Next stop is alerts, or rather notifications. This is important.  And once you get the hang of it, it’s going to simplify your Facebook use.  Do not approve any application, game, calendar, quiz or anything unless it is vital to your social networking experience. For example, I have an app that allows my nonprofit organization site to interact with Facebook.  That’s a keeper.  I have approved Twitter and a few other utilities, for obvious reasons.  But no, no, no, to games. No, never.  And, I also select “ignore all requests from [insert the name of persistent re-invitors.  They won’t know you are not receiving the invites, it’s a merciful feature.]  For the rest of the notifications, where friends have ‘liked’ a post of yours, or commented on a post or shared something you wrote, a quick visit is in order.  Resist that darn “like” button; if your goal is networking and connecting a sentence of gratitude or greeting is going to do much better for you.  If you can write something to the person that shows you actually know who they are, even better. If you can ask them something about their life or passion, better still.  Even “Hey Joe, thank you for sharing my post. I appreciate that. How are you?” is going to do so much more for your networking if you add it to your “like.”   How do I know?  I notice my own response when someone writes me a personal, warm note and I compare that to when someone contacts me to promote their gig or sell their product or exploit my friend list for their gain.  I notice, I really enjoy being asked a question, and I actually enjoy hearing the answers to questions I ask.  So I only ask genuine questions on Facebook.
Sharing is better than Liking, Honest – Just Don’t Share it On My Timeline or Page Please

Now for a quick look at the recent posts of friends.  That’s under the “home” tab.  If I see something I like, I’m going to do better than just “like” it, I’m going to “share” it because that does something for both my friend and for me.  Fewer people pay attention to likes than pay attention to something you share.  When I share something, I share it onto my own timeline.  I don’t post items on other people’s timelines without their permission or in the absence of a clear connection between me, them and the information posted.  In other words, I’ll only post something on another person’s timeline if it is directly related to them.  If someone posts an item on my timeline without my permission, I am going to read it and then hide it.  If they post something of an advertising nature to my timeline, I’m going to block them.   Now ya know!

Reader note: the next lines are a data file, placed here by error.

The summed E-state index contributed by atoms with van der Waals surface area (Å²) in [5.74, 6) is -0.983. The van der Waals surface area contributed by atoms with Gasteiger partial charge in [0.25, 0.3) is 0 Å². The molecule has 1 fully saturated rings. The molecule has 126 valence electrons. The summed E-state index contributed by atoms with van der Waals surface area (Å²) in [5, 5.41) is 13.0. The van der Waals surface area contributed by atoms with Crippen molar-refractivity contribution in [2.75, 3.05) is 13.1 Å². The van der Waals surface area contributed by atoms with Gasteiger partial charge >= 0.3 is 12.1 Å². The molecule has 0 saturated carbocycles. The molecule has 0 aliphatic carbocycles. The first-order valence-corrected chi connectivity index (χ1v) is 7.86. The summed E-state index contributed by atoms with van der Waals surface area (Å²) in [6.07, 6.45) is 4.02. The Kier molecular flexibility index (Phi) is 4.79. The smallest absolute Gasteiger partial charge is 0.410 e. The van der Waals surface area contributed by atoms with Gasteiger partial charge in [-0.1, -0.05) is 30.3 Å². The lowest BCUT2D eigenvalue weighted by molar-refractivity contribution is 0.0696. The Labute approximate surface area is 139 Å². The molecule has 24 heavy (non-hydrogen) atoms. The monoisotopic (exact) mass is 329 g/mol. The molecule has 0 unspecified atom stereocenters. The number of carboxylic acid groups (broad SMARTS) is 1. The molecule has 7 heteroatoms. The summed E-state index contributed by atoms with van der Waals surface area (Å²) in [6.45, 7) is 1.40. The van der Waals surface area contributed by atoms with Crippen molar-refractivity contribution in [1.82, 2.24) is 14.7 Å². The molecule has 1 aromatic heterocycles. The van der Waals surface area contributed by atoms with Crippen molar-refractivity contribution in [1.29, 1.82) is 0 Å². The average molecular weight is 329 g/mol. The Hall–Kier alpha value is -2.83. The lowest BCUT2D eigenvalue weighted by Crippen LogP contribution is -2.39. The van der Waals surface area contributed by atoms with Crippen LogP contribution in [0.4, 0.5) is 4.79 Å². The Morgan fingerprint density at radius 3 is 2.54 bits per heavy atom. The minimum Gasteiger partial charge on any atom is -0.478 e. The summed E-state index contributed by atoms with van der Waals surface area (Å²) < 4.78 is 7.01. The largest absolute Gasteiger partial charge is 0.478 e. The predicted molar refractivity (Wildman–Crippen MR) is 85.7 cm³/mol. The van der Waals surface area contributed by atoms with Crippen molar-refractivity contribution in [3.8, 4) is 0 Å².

Best Facebook Status Update
“Go outside, the graphics are awesome.”   And that’s the point of making Facebook work for you.  There is a world out there filled up with interesting people who have faces and stories and who will return your love with so much more than a computer or phone screen will ever be able to give to you.  If what you are doing with Social Networking is not producing more real time, face-to-face, quality, warm experiences in your community, I donnu…. Then maybe there is another something more useful to try.


4 comments:

  1. Thank you, Edward. I agree and will implement changes in my FaceBook responses' hides and blocks. It will be nice to be back in charge of my FB life.

    ReplyDelete
  2. Edward, thank you for this. I have had a personal FB page for quite a while--tons of "friends", who unfortunately, are mostly in Seattle, so great for true social keeping up, but doesn't necessarily help us here in Monterey. SO I am seriously considering FB for Center. Do you think that is more effective fore touching local folks--who, of course, i would love to draw to check out the community...or do you find your personal one is sufficient?

    ReplyDelete
  3. And the NEW WISDOM in Social Behavior ::. . .just keeps on commin'

    Thanks so much Edward - - -staying on front and protecting us . . .

    love YOU so much !

    ReplyDelete
  4. Hi Liz, I would definitely create a Center Page in Facebook. Search for Center for Spiritual Living Santa Rosa in Facebook to see our page. It has a lot of activity and people enjoy it very much. They check in when they come to services and we make sure we post something interesting and useful on our Center page a minimum of twice a week. Much love Edward

    ReplyDelete